Public health jobs help dental students repay loans

By Donna Domino, features editor

June 3, 2011 -- Student loan repayment programs that offer up to $170,000 are attracting dentists and hygienists to the National Health Service Corps (NHSC), but good salaries and the satisfaction of providing care for the underserved are keeping many at public health clinics long past their initial commitments.

While it is generally acknowledged that certain U.S. populations face challenges when it comes to access to care, there is less consensus on how to persuade new dental professionals to go where they're needed most: rural areas or inner-city clinics that treat Medicaid patients. New graduates leave dental and hygiene schools with such huge debt loads that they often simply cannot afford to work in public health clinics that treat underserved populations.

The average dental school student graduates with $170,000 worth of loan debt, according to the ADA.

But now, more and more dentists and hygienists are signing up for multiyear contracts with the NHSC for its tax-free loan repayment programs, which offer up to $60,000 for two years of service and up to $170,000 for a five-year service commitment. And continued service provides the opportunity to pay off all student loans.

“So many people are graduating with such big loans.”
— David VanSlambrouck, DDS,
     Community Dental Clinic,
     Morrisville, VT

David VanSlambrouck, DDS, received $50,000 for a two-year commitment to work in the Community Dental Clinic in Morrisville, VT. Brook Carlson, RDH, received $15,000 for working two years at the Whiteside County Dental Clinic in Rock Falls, IL.

While both were initially lured by the prospect of paying off a chunk of their school loans, both say they enjoy the work and the lack of pressure to produce or to sell procedures that is often entailed in private or corporate practices.

Health professional shortage areas

A February 2011 report by the Pew Center on the States on dental shortages found that more than 31 million Americans are underserved due to a shortage of dentists, and 4,000 areas nationwide are federally designated as health professional shortage areas (HPSAs).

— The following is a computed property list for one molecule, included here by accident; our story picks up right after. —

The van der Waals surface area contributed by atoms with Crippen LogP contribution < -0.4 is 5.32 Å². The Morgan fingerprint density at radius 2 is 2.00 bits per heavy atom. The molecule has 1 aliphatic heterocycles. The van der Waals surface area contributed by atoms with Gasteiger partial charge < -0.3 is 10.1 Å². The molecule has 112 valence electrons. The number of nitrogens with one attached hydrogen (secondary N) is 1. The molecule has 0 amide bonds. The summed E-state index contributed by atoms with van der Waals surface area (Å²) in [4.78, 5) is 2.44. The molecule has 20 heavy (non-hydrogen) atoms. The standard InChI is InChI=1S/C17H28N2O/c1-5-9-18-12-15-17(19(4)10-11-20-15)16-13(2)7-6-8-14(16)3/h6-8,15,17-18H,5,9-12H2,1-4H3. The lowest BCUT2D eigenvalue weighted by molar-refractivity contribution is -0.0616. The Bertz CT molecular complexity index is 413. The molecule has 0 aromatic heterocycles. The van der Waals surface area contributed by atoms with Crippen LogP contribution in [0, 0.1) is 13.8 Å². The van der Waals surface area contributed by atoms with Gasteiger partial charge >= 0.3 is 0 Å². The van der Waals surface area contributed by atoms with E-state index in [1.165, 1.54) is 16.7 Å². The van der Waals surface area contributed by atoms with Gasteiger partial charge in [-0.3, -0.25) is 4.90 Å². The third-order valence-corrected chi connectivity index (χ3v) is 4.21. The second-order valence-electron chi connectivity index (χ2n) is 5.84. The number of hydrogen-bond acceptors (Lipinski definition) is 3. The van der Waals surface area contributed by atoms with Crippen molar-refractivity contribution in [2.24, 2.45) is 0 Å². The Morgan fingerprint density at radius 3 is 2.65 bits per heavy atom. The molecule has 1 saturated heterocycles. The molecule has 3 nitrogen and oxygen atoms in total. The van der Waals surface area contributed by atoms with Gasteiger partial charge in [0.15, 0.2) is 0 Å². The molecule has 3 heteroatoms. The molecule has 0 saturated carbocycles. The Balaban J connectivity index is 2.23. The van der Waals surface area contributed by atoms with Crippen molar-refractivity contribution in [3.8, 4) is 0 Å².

Additionally, healthcare reform will provide dental coverage for an additional 5.3 million children by 2014, but most states don't have basic policies and programs in place to translate the expanded coverage into more dental care, according to dental experts.

David VanSlambrouck, DDS, Community Dental Clinic, Morrisville, VT

Dr. VanSlambrouck, 27, graduated last spring from the University of Michigan Schoolof Dentistry with $200,000 in school loans. He was hired by the Community Health Service of Lamoille Valley to establish the dental clinic, which opened in June 2010. He relished being able to design the building and pick out all the new equipment, especially without having to put up $500,000 of his own money to open a new dental office.

"I was interested in the loan repayment program," he acknowledged. "But even more than that, what attracted me to work in FQHCs [federally qualified health centers] was the patient population and just being able to help people that really needed dental care but lacked access to it."

Dr. VanSlambrouck was offered a "comfortable" salary and a "very competitive compensation package" to work at the clinic, located near the ski resort in Stowe, VT, but he knows he could probably make more in private practice. He is now negotiating an incentive bonus, and he gets five weeks of paid vacation.

"There are definitely a lot of incentives to go this route," he noted.

Dr. VanSlambrouck works four 10-hour days in the clinic, treating as many as 20 patients per day with the help of a hygienist, two dental assistants, and an administrative assistant.

"I'm able to live pretty comfortably because the loan repayment knocked down a quarter of my loan," he told "Also, by working at an FQHC, I'm able to be on salary, but I'm not under that stress of being a new associate, of having to produce, produce, produce."

While most of his fellow graduates went into private practice, more and more students are considering working for the NHSC, he added. "I think there's more of a trend for it, and it's picking up steam, and the big reason is that so many people are graduating with such big loans," he said.